Check this out on 

Steak-Umm Stromboli on Foodista

Wednesday, October 6, 2010

A Non-Recipe Update

I took another cooking class last weekend. This one was called Brown Baggin' It. During the class, I chopped until I couldn't chop any more... and I got a week's worth of lunches, to boot. It was great to learn the proper chopping techniques, and to use an awesome Wusthof knife. I really don't think at this point I have much use for a $100 knife. I don't do that much chopping, and I have one of those nifty slap-chopper tools thanks to Johnny's need to buy me every kitchen gadget possible. But I do plan on chopping regularly to further hone and perfect my chop skills.

The top shelf of my "baking cupboard"
My brother sent me some cool cookbooks, including one with all sugar-free dessert options. That is not to say everything is sweetened with Splenda or other artificials... it's all about sweetening with natural stuff, like fruit juices and stuff like that. I could definitely get into that. 

Even though I've been itching to move for the last 2 years, since nothing seems to be on the horizon, I decided to make do with what I have. I cleaned out the cupboards and moved my cookbooks to the kitchen, which makes more sense anyway. It's much better than having them scattered throughout the house, though I'm not entirely sure I've actually rounded up all of the books I own, but for now, this will do. You'll also notice a stack of my Martha EVERYDAY FOOD mags, all of which have too many quality recipes to toss. 

While cleaning, I also found NINE flower vases tucked away in various spots. Anyone have cool ideas for what to do with so many vases? There are a couple I definitely want to keep, but the rest are sort of just generic and taking up space. I could just donate them, but the idea of transporting several glass vases does not sound very appealing to me. I wish I knew a local DIY bride or party planner who could use these. I suppose I could just craigslist/freecycle them, but maybe someone has a cool idea for how to use these? 

Friday, September 24, 2010

Peach Upside-Down Cake

Forgive me for yet another Martha recipe, but I've been on a kick. I actually had some other (non-Martha) stuff I was going to post first, but I felt like I needed to add something sweet after a couple of savory posts. So here's a Peach Upside-Down Cake, modified from Martha's Nectarine Upside-Down Cake. You could probably also use pear, or the old standard, pineapple.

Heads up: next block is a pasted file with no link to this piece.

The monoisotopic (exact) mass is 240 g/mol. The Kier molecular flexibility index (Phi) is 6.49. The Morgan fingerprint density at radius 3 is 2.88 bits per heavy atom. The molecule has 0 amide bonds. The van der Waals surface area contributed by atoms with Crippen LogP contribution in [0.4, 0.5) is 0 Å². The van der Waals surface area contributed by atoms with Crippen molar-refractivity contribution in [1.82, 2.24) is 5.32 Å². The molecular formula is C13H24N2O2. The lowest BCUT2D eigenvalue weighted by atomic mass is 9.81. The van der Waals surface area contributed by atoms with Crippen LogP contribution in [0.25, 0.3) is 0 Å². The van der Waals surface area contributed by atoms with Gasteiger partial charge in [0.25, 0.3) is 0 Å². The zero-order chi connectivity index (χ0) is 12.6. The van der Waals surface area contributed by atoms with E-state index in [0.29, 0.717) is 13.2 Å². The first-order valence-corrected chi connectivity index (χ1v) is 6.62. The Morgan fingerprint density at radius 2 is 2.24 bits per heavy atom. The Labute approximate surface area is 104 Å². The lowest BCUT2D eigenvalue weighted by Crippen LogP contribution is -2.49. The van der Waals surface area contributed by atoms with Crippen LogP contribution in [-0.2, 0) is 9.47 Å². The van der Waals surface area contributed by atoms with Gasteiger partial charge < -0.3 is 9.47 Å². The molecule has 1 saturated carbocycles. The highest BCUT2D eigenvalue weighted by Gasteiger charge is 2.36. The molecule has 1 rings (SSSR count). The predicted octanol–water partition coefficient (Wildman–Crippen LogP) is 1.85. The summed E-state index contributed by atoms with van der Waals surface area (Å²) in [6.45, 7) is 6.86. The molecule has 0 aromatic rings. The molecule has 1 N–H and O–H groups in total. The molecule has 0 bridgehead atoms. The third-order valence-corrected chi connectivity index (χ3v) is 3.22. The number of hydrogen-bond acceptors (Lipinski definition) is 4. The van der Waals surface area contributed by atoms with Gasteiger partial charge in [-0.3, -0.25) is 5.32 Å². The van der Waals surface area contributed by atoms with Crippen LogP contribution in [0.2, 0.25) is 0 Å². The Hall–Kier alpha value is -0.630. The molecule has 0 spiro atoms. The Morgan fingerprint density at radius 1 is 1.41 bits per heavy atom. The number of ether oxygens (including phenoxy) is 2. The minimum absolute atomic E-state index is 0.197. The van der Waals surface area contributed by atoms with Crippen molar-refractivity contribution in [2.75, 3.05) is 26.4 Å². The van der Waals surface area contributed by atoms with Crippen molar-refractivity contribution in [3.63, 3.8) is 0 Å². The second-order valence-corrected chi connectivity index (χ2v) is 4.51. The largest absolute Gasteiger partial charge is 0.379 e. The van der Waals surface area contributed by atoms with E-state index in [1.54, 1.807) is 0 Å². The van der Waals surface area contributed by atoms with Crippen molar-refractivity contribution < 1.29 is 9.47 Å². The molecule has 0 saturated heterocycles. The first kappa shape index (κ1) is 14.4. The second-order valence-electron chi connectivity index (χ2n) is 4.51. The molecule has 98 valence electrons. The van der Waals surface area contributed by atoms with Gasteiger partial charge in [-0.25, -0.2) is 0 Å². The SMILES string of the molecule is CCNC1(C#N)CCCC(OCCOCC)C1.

In other news, my mom sent me some cool things for my birthday. Among everything was a Danish dough whisk, for making bread, and a cool bread book. And, as further proof that I'm a very spoiled girl, John got me a Wilton tool caddy with about a million pieces inside. So look forward to some bread and cake posts in the near future!

Thursday, September 16, 2010

Tomato Tart

Isn't this gorgeous? This is a modified Martha recipe, and you can pretty much do whatever you want with it as well. 
  • 1 sheet frozen puff pastry, thawed 
  • 1 T. sour cream
  • 1 t. grainy mustard (I like Inglehoffer)
  • 2 large leeks, white and green parts only
  • 1 T. unsalted butter 
  • 3/4 lb of your favorite kind of tomatoes, sliced/halved if preferred
  • 2 ounces fresh goat cheese, mozzarella, or your fave
  • 2 t. fresh thyme or basil
Preheat oven to 400. On a floured work surface, roll puff pastry to a twelve inch square and transfer to a baking sheet lined with parchment paper. In a small bowl, combine sour cream and mustard and season with salt and pepper. Spread this mixture evenly over the pastry. Fold a half inch border on all sides and press the edges to seal. Refrigerate ten minutes.

Meanwhile, cut the leeks in half and rinse thoroughly. Pat dry and slice into 1/4 inch pieces. In a large skillet, melt butter over medium and cook leeks with salt and pepper, until soft. Reduce heat slightly and continue to cook until very soft, about five more minutes. Arrange the leeks evenly over the pastry. Top with tomatoes and bake about half an hour, until the pastry is golden and crisp. Top with desired cheese(s) and herbs before cutting into squares. 

A few notes:
  • To make with bacon, like I did above, cook four to five slices of bacon until crisp. Cut or crumble over dough before putting into oven.
  • If using cherry tomatoes, I would suggest cutting them into smaller pieces. Sliced tomatoes might work better.
  • You can make this as simple as you want, but don't omit the sour cream or leeks, because they help keep the crust crispy. You can substitute caramelized onions for leeks. 

Monday, September 13, 2010

Bacon & Egg Toast Cups

A super easy and yummy Martha dish this week...

  • 2 T. unsalted butter, melted
  • 4 slices sandwich bread, your preference
  • 4 slices bacon
  • 4 large eggs
  • salt & pepper

Preheat oven to 375. Lightly butter six standard muffin cups. Flatten the bread slices slightly with a rolling pin, and with a four-and-a-half inch cookie cutter, cut into four rounds. Cut each round in half, then press the two halves into each muffin cup, overlapping slightly and making sure bread comes up to the edges. Use extra bread and crusts to patch any holes if necessary. Brush with remaining butter.